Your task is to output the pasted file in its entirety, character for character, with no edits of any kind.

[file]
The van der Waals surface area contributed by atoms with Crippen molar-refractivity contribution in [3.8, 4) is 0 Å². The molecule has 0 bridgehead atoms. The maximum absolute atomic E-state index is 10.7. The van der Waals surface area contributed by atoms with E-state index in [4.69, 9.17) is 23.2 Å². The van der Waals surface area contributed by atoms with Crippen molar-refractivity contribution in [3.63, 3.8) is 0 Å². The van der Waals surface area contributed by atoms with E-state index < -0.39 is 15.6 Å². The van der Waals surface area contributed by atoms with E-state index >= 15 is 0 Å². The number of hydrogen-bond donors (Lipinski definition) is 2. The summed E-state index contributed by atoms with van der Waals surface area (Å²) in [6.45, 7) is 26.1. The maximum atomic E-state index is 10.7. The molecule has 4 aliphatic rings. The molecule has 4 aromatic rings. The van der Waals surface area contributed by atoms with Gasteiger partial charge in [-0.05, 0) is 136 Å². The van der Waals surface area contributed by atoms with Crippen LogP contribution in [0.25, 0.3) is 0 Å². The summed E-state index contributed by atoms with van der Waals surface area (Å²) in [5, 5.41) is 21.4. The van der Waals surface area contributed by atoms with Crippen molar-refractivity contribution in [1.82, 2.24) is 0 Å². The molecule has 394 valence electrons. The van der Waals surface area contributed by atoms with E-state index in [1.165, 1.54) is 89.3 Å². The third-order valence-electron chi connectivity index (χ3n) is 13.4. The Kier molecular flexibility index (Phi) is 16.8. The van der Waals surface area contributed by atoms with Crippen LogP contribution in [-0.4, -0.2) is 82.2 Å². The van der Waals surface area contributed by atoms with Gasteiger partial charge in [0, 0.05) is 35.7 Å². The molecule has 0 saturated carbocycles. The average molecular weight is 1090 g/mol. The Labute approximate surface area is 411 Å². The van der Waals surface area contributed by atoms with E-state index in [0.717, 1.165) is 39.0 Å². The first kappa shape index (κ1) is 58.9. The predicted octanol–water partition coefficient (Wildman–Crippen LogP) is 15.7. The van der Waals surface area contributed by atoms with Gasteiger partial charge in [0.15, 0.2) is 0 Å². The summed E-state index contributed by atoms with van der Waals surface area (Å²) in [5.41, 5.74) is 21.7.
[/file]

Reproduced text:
The van der Waals surface area contributed by atoms with Crippen molar-refractivity contribution in [3.8, 4) is 0 Å². The molecule has 0 bridgehead atoms. The maximum absolute atomic E-state index is 10.7. The van der Waals surface area contributed by atoms with E-state index in [4.69, 9.17) is 23.2 Å². The van der Waals surface area contributed by atoms with Crippen molar-refractivity contribution in [3.63, 3.8) is 0 Å². The van der Waals surface area contributed by atoms with E-state index < -0.39 is 15.6 Å². The van der Waals surface area contributed by atoms with E-state index >= 15 is 0 Å². The number of hydrogen-bond donors (Lipinski definition) is 2. The summed E-state index contributed by atoms with van der Waals surface area (Å²) in [6.45, 7) is 26.1. The maximum atomic E-state index is 10.7. The molecule has 4 aliphatic rings. The molecule has 4 aromatic rings. The van der Waals surface area contributed by atoms with Gasteiger partial charge in [-0.05, 0) is 136 Å². The van der Waals surface area contributed by atoms with Crippen LogP contribution in [0.25, 0.3) is 0 Å². The summed E-state index contributed by atoms with van der Waals surface area (Å²) in [5, 5.41) is 21.4. The van der Waals surface area contributed by atoms with Crippen molar-refractivity contribution in [1.82, 2.24) is 0 Å². The molecule has 394 valence electrons. The van der Waals surface area contributed by atoms with E-state index in [1.165, 1.54) is 89.3 Å². The third-order valence-electron chi connectivity index (χ3n) is 13.4. The Kier molecular flexibility index (Phi) is 16.8. The van der Waals surface area contributed by atoms with Crippen LogP contribution in [-0.4, -0.2) is 82.2 Å². The van der Waals surface area contributed by atoms with Gasteiger partial charge in [0, 0.05) is 35.7 Å². The molecule has 0 saturated carbocycles. The average molecular weight is 1090 g/mol. The Labute approximate surface area is 411 Å². The van der Waals surface area contributed by atoms with E-state index in [0.717, 1.165) is 39.0 Å². The first kappa shape index (κ1) is 58.9. The predicted octanol–water partition coefficient (Wildman–Crippen LogP) is 15.7. The van der Waals surface area contributed by atoms with Gasteiger partial charge in [0.15, 0.2) is 0 Å². The summed E-state index contributed by atoms with van der Waals surface area (Å²) in [5.41, 5.74) is 21.7.